Comparing an in-store experiment to simulated purchasing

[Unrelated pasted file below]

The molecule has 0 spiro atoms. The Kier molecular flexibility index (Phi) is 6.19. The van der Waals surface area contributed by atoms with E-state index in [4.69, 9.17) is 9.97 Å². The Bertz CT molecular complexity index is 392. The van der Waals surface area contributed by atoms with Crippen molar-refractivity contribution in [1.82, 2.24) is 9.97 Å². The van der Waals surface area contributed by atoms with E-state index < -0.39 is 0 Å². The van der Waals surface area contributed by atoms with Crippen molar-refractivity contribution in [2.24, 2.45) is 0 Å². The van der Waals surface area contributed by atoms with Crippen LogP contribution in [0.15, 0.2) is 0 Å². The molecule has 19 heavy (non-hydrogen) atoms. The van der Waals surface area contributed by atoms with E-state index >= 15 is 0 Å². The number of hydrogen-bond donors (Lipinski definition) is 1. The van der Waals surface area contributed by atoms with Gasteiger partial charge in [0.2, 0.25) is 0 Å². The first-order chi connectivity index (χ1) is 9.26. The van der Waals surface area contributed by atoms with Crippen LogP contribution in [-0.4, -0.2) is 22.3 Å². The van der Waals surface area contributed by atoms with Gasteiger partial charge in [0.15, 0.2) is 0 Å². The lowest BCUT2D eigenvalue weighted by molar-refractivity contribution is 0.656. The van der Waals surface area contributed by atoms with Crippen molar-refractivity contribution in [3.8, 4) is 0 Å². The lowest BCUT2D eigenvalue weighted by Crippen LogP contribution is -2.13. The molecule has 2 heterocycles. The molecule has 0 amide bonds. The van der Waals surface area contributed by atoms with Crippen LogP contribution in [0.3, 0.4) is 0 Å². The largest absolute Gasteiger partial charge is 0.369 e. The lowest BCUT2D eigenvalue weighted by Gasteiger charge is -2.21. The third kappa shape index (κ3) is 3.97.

Purpose: Price discounts in the retail sector are the norm rather than an exception. However, price promotions have several negative impacts on brands. Less attention has been devoted to non-monetary promotions (e.g. shelf talkers, in-store displays). The aim of this work is to fill this gap, by showing the effects of non-monetary promotions in store and the relationship with the way consumers react to analogous non-monetary promotions on-line. Design: The study comprised three main stages: a) the selection and pre-test of the promotional material with a representative sample of the Australian wine drinking population; b) an in-store experiment with an Australian wine retailer across 62 stores located in New South Wales, Queensland and Victoria, and c) an online discrete choice experiment to test the effects of the same stimuli used in the in-store experiment on consumers’ simulated purchases. Findings: The in-store analysis confirmed that the closer an advertising message is to a product, the higher is the impact on consumers’ choices. In particular, the study found that regional messages had a larger effect compared to the environmental message. Secondly, verbal shelf talkers tend to have a bigger effect than visual ones. Third, banners are only useful to promote environmental friendly wines. In addition, it was possible to observe substitution effects between wines showing a shelf talker and control wines. The online choice experiment confirmed to have a high external validity to predict effects of in-store promotion campaigns. They are a particularly suitable market research method to pre-test promotional campaigns.